Some things in life are complicated. Take, for example, deciding the causes of the August riots. The government, Metropolitan Police and the Guardian/LSE are just three bodies who have published their analysis recently.
Depending on who you listen to, the root cause of the disturbances was:
- Broken Britain, a lack of family values and feckless parenting OR
- Social media – particularly the Blackberry messaging service OR
- The antipathy between young people and the police OR
- The slow response by the police/government OR
- The recession and cuts in public services.
The key, of course, is that there is some truth in all these explanations although we will never know exactly how they interacted to cause the events of the 6 – 10 August 2011; it’s just too complicated.
Some things in life need to be complicated. Measuring reducing reoffending outcomes in payment by results schemes is one of those things. However, not everybody agrees.
It is clear from his recent speeches and, in particular, the publication of the roundtable discussion organised by @reformthinktank that Crispin Blunt and the government favour a simple binary approach to measuring reoffending for the range of PbR criminal justice initiatives (full details in my free-to-download resource pack).
“Binary” is a term of jargon that I don’t find particularly helpful. In this case, it simply means that a project’s success would be measured on how many offenders committed further offences – typically in a one year period following their release from prison.
A binary approach is very attractive, predominantly because of its simplicity – easy to measure, and easy to understand. If a released prisoner does not commit a crime, (or, rather, does not get caught and convicted), the project gets paid. If s/he is convicted, the project doesn’t get paid. A binary measurement is also particularly attractive to government because anyone who does not reoffend incurs no costs whatsoever to the criminal justice system.
The problem with a binary approach is that it is unlikely to reward payment by results projects which truly focus on those offenders who we all want most to stop offending – those with entrenched criminal histories who commit large numbers of crimes. We have an increasing evidence base on what we now term “desistance” but which, in normal English, means the process by which people give up committing crime. All the research (which mirrors what we know about the processes of recovering from addiction) clearly shows that “desistance” is an uneven process typically marked by a reduced frequency of offending and/or a reduction in offence seriousness before someone gives up crime for good. You can find good explanations of desistance via @ben_jarman or by reading: Changing Lives: Desistance and Offender Management by @fergus_mcneill and Beth Weaver.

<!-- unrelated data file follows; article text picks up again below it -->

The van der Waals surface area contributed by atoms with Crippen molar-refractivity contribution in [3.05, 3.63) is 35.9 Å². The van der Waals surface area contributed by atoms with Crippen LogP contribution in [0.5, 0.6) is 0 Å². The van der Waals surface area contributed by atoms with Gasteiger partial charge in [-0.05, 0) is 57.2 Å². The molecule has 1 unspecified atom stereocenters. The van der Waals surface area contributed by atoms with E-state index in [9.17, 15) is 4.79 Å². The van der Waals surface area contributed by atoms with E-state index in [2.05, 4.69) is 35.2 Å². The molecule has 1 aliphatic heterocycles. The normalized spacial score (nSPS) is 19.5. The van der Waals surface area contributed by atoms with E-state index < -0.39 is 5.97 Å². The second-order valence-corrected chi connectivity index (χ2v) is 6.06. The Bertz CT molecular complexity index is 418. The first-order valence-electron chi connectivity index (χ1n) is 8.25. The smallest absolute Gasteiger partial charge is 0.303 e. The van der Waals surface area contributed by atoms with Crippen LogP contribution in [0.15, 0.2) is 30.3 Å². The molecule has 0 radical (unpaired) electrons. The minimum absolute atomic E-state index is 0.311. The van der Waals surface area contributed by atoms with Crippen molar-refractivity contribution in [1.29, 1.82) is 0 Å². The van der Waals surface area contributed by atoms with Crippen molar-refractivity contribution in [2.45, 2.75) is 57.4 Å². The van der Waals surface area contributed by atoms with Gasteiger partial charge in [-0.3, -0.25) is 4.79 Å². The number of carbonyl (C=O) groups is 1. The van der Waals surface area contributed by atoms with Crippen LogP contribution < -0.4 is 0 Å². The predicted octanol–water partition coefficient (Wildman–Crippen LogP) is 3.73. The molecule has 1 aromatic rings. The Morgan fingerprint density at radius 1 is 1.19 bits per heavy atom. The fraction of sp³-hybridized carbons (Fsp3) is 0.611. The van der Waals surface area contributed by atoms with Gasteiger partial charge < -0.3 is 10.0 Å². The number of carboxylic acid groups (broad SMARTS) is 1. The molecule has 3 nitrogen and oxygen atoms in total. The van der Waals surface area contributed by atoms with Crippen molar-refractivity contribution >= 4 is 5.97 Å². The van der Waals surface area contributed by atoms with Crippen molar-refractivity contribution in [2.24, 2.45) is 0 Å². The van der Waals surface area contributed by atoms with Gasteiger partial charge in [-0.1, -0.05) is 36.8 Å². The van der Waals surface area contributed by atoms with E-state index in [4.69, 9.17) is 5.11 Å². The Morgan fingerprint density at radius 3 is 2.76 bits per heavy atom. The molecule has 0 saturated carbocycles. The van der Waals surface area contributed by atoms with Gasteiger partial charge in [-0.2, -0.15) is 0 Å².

There is an alternative to the binary approach, known by the shorthand of “frequency”, this measures the reduction in the number of “reconviction events” (sometimes several offences are dealt with in one court appearance) compared to either what is expected from a profile of the client group that the project is working with or compared to a similar cohort in another area. Although the “frequency” approach is a more reliable indicator since it accurately measures a reduction in crime, it is more complicated and, therefore, more expensive to measure and not so straightforward to communicate to the general public.
Interestingly, the best known payment by results project, the ONE Project which provides a resettlement service to short-term prisoners at HMP Peterborough (and whose one-year report was published last week and is reviewed here) is being measured by the frequency approach.
However, the payment by results contract operated by Serco and its partners, Turning Point and Catch-22, at HMP Doncaster will be measured using the binary method. Helpfully, Kate Steadman, from @Sodexo_UK characterised the Doncaster model as a “penalty by results” rather than payment by results system since Serco needs to achieve a 5% reduction in reoffending rates in order to keep its contract.
I am aware of a number of projects which use both measures and the most effective ones tend to succeed on both binary and frequency measures. There is a strong argument for applying the binary measure to projects who work with high risk offenders where the priority must be to avoid further victims at all costs. But if we apply that approach to schemes aimed at short term prisoners or drug using offenders who characteristically commit large numbers of minor offences, we will be building in a disincentive to work with large numbers of this group the moment that they commit one further offence.
Rather than binary of frequency, perhaps we should be adopting a “horses for courses” approach.
Subsequently, I wrote another post on this issue, looking arguing the particular inappropriateness of binary measures when Prolific and Priority Offenders (PPOs) are included in PbR cohorts.